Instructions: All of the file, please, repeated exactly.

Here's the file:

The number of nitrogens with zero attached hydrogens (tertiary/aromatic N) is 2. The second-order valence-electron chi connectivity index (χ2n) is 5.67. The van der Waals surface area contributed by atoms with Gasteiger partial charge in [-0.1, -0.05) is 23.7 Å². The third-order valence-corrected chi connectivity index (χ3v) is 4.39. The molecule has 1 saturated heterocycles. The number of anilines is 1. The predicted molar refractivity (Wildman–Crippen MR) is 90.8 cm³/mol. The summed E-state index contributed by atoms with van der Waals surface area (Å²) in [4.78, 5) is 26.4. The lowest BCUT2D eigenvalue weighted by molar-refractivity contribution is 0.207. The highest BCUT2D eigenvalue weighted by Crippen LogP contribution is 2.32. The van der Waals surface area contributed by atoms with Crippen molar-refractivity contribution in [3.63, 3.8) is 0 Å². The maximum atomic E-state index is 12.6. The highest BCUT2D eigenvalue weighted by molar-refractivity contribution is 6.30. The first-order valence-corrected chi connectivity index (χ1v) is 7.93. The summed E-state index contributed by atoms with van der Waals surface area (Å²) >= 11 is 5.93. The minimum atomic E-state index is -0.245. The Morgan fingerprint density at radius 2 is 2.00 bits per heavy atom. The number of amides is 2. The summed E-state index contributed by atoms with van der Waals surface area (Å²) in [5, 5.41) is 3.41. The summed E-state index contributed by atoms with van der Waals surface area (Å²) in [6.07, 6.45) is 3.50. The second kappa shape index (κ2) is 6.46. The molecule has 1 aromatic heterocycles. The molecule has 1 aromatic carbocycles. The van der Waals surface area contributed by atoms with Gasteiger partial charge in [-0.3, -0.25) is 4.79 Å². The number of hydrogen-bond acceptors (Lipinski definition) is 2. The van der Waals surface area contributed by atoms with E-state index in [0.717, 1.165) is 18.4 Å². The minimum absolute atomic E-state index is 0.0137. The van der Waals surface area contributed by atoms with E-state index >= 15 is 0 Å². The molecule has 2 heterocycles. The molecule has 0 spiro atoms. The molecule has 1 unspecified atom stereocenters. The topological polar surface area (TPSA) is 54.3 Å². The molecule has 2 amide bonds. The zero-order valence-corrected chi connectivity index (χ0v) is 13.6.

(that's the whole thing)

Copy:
The number of nitrogens with zero attached hydrogens (tertiary/aromatic N) is 2. The second-order valence-electron chi connectivity index (χ2n) is 5.67. The van der Waals surface area contributed by atoms with Gasteiger partial charge in [-0.1, -0.05) is 23.7 Å². The third-order valence-corrected chi connectivity index (χ3v) is 4.39. The molecule has 1 saturated heterocycles. The number of anilines is 1. The predicted molar refractivity (Wildman–Crippen MR) is 90.8 cm³/mol. The summed E-state index contributed by atoms with van der Waals surface area (Å²) in [4.78, 5) is 26.4. The lowest BCUT2D eigenvalue weighted by molar-refractivity contribution is 0.207. The highest BCUT2D eigenvalue weighted by Crippen LogP contribution is 2.32. The van der Waals surface area contributed by atoms with Crippen molar-refractivity contribution in [3.63, 3.8) is 0 Å². The maximum atomic E-state index is 12.6. The highest BCUT2D eigenvalue weighted by molar-refractivity contribution is 6.30. The first-order valence-corrected chi connectivity index (χ1v) is 7.93. The summed E-state index contributed by atoms with van der Waals surface area (Å²) >= 11 is 5.93. The minimum atomic E-state index is -0.245. The Morgan fingerprint density at radius 2 is 2.00 bits per heavy atom. The number of amides is 2. The summed E-state index contributed by atoms with van der Waals surface area (Å²) in [5, 5.41) is 3.41. The summed E-state index contributed by atoms with van der Waals surface area (Å²) in [6.07, 6.45) is 3.50. The second kappa shape index (κ2) is 6.46. The molecule has 1 aromatic heterocycles. The molecule has 1 aromatic carbocycles. The van der Waals surface area contributed by atoms with Gasteiger partial charge in [-0.3, -0.25) is 4.79 Å². The number of hydrogen-bond acceptors (Lipinski definition) is 2. The van der Waals surface area contributed by atoms with E-state index in [0.717, 1.165) is 18.4 Å². The minimum absolute atomic E-state index is 0.0137. The van der Waals surface area contributed by atoms with E-state index >= 15 is 0 Å². The molecule has 2 heterocycles. The molecule has 0 spiro atoms. The molecule has 1 unspecified atom stereocenters. The topological polar surface area (TPSA) is 54.3 Å². The molecule has 2 amide bonds. The zero-order valence-corrected chi connectivity index (χ0v) is 13.6.